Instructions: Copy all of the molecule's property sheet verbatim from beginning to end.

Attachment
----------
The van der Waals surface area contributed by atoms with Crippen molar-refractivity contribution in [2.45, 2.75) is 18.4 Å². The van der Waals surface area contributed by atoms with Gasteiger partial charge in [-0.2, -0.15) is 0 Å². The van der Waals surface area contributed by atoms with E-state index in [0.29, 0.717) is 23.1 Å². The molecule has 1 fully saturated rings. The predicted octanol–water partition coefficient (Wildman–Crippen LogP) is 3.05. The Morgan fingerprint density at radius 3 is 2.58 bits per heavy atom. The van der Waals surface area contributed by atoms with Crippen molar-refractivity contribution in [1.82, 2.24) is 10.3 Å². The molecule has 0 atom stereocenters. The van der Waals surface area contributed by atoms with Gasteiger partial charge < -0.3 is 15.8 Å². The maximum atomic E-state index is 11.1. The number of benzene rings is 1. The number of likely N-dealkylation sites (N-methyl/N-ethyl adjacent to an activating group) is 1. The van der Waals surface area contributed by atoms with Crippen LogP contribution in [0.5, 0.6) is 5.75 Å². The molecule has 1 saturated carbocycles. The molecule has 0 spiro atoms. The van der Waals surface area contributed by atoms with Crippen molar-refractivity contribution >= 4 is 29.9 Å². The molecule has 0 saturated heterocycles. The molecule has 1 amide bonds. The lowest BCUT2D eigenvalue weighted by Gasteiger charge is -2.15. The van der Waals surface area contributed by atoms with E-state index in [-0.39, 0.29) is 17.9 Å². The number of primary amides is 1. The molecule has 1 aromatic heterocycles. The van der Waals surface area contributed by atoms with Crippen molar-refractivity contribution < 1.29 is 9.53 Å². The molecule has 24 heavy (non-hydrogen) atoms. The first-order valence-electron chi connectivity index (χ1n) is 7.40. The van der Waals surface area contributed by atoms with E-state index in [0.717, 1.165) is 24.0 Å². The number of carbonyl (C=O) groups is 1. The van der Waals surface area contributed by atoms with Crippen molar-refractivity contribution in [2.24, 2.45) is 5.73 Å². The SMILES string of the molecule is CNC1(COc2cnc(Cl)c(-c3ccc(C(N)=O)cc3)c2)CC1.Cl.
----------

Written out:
The van der Waals surface area contributed by atoms with Crippen molar-refractivity contribution in [2.45, 2.75) is 18.4 Å². The van der Waals surface area contributed by atoms with Gasteiger partial charge in [-0.2, -0.15) is 0 Å². The van der Waals surface area contributed by atoms with E-state index in [0.29, 0.717) is 23.1 Å². The molecule has 1 fully saturated rings. The predicted octanol–water partition coefficient (Wildman–Crippen LogP) is 3.05. The Morgan fingerprint density at radius 3 is 2.58 bits per heavy atom. The van der Waals surface area contributed by atoms with Crippen molar-refractivity contribution in [1.82, 2.24) is 10.3 Å². The molecule has 0 atom stereocenters. The van der Waals surface area contributed by atoms with Gasteiger partial charge < -0.3 is 15.8 Å². The maximum atomic E-state index is 11.1. The number of benzene rings is 1. The number of likely N-dealkylation sites (N-methyl/N-ethyl adjacent to an activating group) is 1. The van der Waals surface area contributed by atoms with Crippen LogP contribution in [0.5, 0.6) is 5.75 Å². The molecule has 1 saturated carbocycles. The molecule has 0 spiro atoms. The van der Waals surface area contributed by atoms with Crippen molar-refractivity contribution >= 4 is 29.9 Å². The molecule has 0 saturated heterocycles. The molecule has 1 amide bonds. The lowest BCUT2D eigenvalue weighted by Gasteiger charge is -2.15. The van der Waals surface area contributed by atoms with E-state index in [-0.39, 0.29) is 17.9 Å². The number of primary amides is 1. The molecule has 1 aromatic heterocycles. The van der Waals surface area contributed by atoms with Crippen molar-refractivity contribution < 1.29 is 9.53 Å². The molecule has 24 heavy (non-hydrogen) atoms. The first-order valence-electron chi connectivity index (χ1n) is 7.40. The van der Waals surface area contributed by atoms with E-state index in [0.717, 1.165) is 24.0 Å². The number of carbonyl (C=O) groups is 1. The van der Waals surface area contributed by atoms with Crippen molar-refractivity contribution in [2.24, 2.45) is 5.73 Å². The SMILES string of the molecule is CNC1(COc2cnc(Cl)c(-c3ccc(C(N)=O)cc3)c2)CC1.Cl.